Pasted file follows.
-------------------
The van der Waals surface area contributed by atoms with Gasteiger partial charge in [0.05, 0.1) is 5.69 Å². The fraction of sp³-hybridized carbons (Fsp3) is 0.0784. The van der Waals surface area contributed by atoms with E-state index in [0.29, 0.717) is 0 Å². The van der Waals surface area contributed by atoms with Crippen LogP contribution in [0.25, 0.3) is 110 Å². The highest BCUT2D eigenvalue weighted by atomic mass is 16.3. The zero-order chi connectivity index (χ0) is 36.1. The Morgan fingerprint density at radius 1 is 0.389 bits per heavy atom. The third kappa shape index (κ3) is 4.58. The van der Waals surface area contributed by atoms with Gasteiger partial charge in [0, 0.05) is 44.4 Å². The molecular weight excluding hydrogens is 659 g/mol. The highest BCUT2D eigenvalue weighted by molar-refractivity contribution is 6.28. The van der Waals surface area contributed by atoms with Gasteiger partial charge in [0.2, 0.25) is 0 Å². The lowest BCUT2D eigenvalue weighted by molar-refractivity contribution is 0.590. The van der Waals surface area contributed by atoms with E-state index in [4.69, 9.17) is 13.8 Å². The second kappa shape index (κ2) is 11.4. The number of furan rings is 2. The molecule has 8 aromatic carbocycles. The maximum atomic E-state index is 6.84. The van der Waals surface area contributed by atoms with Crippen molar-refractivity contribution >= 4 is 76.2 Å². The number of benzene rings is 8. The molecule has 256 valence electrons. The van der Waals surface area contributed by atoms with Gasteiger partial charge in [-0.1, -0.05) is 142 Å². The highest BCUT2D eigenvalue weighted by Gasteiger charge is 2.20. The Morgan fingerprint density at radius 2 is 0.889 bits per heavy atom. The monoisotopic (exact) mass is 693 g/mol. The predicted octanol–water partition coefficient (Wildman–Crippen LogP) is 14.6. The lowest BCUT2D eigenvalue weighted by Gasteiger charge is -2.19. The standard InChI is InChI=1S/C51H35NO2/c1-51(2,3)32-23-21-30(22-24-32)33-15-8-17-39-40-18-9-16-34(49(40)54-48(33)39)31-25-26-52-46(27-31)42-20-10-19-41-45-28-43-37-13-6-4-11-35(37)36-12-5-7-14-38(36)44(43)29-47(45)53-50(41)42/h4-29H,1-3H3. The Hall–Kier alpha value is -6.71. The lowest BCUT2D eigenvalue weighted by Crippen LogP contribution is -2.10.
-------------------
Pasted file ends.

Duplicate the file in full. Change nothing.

The van der Waals surface area contributed by atoms with Gasteiger partial charge in [0.05, 0.1) is 5.69 Å². The fraction of sp³-hybridized carbons (Fsp3) is 0.0784. The van der Waals surface area contributed by atoms with E-state index in [0.29, 0.717) is 0 Å². The van der Waals surface area contributed by atoms with Crippen LogP contribution in [0.25, 0.3) is 110 Å². The highest BCUT2D eigenvalue weighted by atomic mass is 16.3. The zero-order chi connectivity index (χ0) is 36.1. The Morgan fingerprint density at radius 1 is 0.389 bits per heavy atom. The third kappa shape index (κ3) is 4.58. The van der Waals surface area contributed by atoms with Gasteiger partial charge in [0, 0.05) is 44.4 Å². The molecular weight excluding hydrogens is 659 g/mol. The highest BCUT2D eigenvalue weighted by molar-refractivity contribution is 6.28. The van der Waals surface area contributed by atoms with Gasteiger partial charge in [0.2, 0.25) is 0 Å². The lowest BCUT2D eigenvalue weighted by molar-refractivity contribution is 0.590. The van der Waals surface area contributed by atoms with E-state index in [4.69, 9.17) is 13.8 Å². The second kappa shape index (κ2) is 11.4. The number of furan rings is 2. The molecule has 8 aromatic carbocycles. The maximum atomic E-state index is 6.84. The van der Waals surface area contributed by atoms with Crippen molar-refractivity contribution >= 4 is 76.2 Å². The number of benzene rings is 8. The molecule has 256 valence electrons. The van der Waals surface area contributed by atoms with Gasteiger partial charge in [-0.1, -0.05) is 142 Å². The highest BCUT2D eigenvalue weighted by Gasteiger charge is 2.20. The Morgan fingerprint density at radius 2 is 0.889 bits per heavy atom. The monoisotopic (exact) mass is 693 g/mol. The predicted octanol–water partition coefficient (Wildman–Crippen LogP) is 14.6. The lowest BCUT2D eigenvalue weighted by Gasteiger charge is -2.19. The standard InChI is InChI=1S/C51H35NO2/c1-51(2,3)32-23-21-30(22-24-32)33-15-8-17-39-40-18-9-16-34(49(40)54-48(33)39)31-25-26-52-46(27-31)42-20-10-19-41-45-28-43-37-13-6-4-11-35(37)36-12-5-7-14-38(36)44(43)29-47(45)53-50(41)42/h4-29H,1-3H3. The Hall–Kier alpha value is -6.71. The lowest BCUT2D eigenvalue weighted by Crippen LogP contribution is -2.10.